Ted Leung on the air
Ted Leung on the air: Open Source, Java, Python, and ...
Fri, 09 May 2003
This is what counts as innovation for Java
Sun has a new article describing new language features in JDK 1.5. I love this sidebar quote:
The new language features all have one thing in common: they take some common idiom and provide linguistic support for it. In other words, they shift the responsibility for writing the boilerplate code from the programmer to the compiler.
In other words, we're modifying the language because we didn't have a macro system that we could do this with -- at least for generics, enhanced for, static import, and attributes. Getting rid of boilerplate code is what macros are all about.

Also notice that 3 out of the 6 features in the article are being copied from C#.

[11:52] | [computers/programming/java] | # | TB | F | G | 2 Comments | Other blogs commenting on this post
Dynamic language tidbits
James Strachan is conflating the language and the IDE. It is not impossible to write an Eclipse-like IDE for a dynamic language. Python and Perl are not the only dynamic languages in the world. Just because you don't see them for Python, Perl or Ruby doesn't mean they aren't there. Look at some of the environments for like Lisp and Smalltalk. I want the combination of the most productive language and the best environment.

Tim Bray weighs in with some good points:

The languages in the "R.I.P." list above do have some other advantages beyond strong typing. One of the big ones is memory footprint: if you're writing a big system with big complex in-memory data structures (which every big system I've ever worked on has had), their size can spiral out of control insanely fast in any of those dynamic languages. These things want you to build all your structures around hashes and dictionaries, which we all know perfectly well only work well when sparsely populated; work it out.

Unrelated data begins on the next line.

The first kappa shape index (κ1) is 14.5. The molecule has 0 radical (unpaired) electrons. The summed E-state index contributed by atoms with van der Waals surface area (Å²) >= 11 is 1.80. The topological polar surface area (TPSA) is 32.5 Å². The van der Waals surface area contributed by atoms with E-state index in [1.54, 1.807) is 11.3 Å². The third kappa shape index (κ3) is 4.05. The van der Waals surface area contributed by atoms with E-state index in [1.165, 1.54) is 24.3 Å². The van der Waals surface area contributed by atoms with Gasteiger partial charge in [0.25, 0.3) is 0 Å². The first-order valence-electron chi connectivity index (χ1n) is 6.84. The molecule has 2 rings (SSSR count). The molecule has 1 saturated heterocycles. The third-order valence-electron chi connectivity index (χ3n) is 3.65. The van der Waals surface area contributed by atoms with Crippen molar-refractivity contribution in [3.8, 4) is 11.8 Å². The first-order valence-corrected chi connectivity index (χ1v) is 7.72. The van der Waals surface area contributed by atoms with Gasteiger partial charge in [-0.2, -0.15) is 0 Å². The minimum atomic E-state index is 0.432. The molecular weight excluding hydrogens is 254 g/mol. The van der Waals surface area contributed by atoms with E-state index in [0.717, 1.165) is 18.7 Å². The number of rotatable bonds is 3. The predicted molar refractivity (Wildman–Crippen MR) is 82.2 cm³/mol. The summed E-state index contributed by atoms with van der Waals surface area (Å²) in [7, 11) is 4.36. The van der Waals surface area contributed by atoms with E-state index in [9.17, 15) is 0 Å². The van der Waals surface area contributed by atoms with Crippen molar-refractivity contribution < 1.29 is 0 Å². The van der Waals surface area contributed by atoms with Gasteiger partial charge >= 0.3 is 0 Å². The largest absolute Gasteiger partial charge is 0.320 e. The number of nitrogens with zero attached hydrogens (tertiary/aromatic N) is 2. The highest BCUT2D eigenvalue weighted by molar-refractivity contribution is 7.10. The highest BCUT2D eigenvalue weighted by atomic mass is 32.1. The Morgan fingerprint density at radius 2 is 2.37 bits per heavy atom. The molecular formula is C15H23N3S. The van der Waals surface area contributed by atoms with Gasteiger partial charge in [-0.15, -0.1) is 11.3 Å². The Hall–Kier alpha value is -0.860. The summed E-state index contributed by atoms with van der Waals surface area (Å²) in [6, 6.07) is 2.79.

The memory bloat argument also applies to Java and C# (unless you are doing unsafe programming).
Secondly, and in the same spirit, there do remain performance issues. There are is some (small) number of people who have to write low-level webserver code, and if you've ever done this under the gun of a million-hits-a-day load, you quickly become a control freak with an insane desire to remove as many as possible of the layers which separate your code from the silicon.
The performance argument is valid one, but again, you have to take Java and C# off the list of good languages. Today's modern Lisps in can outperform Java and C# code running on their respective VM's. And under some, but not all circumstances, a good Lisp compiler can get you close to C. But I agree that there'll be a place for C for quite some time.

Sam quotes Sean McGrath. As much as I like Python, Python and Perl were not the world's first dynamic languages, and many of the criticisms levelled at them don't apply to languages like Lisp and Smalltalk.

Dave Winer adds another dimension:

And going dynamic is just the beginning. Add an integrated object store to the language and you really start flying.
To which I can only say, YEP!
[11:38] | [computers/programming] | # | TB | F | G | 2 Comments | Other blogs commenting on this post
Chandler chats
Today I poked my nose into the OSAF Chandler chats. I'm glad to see these starting up and I'm hopeful that they will help get some momentum going for Chandler.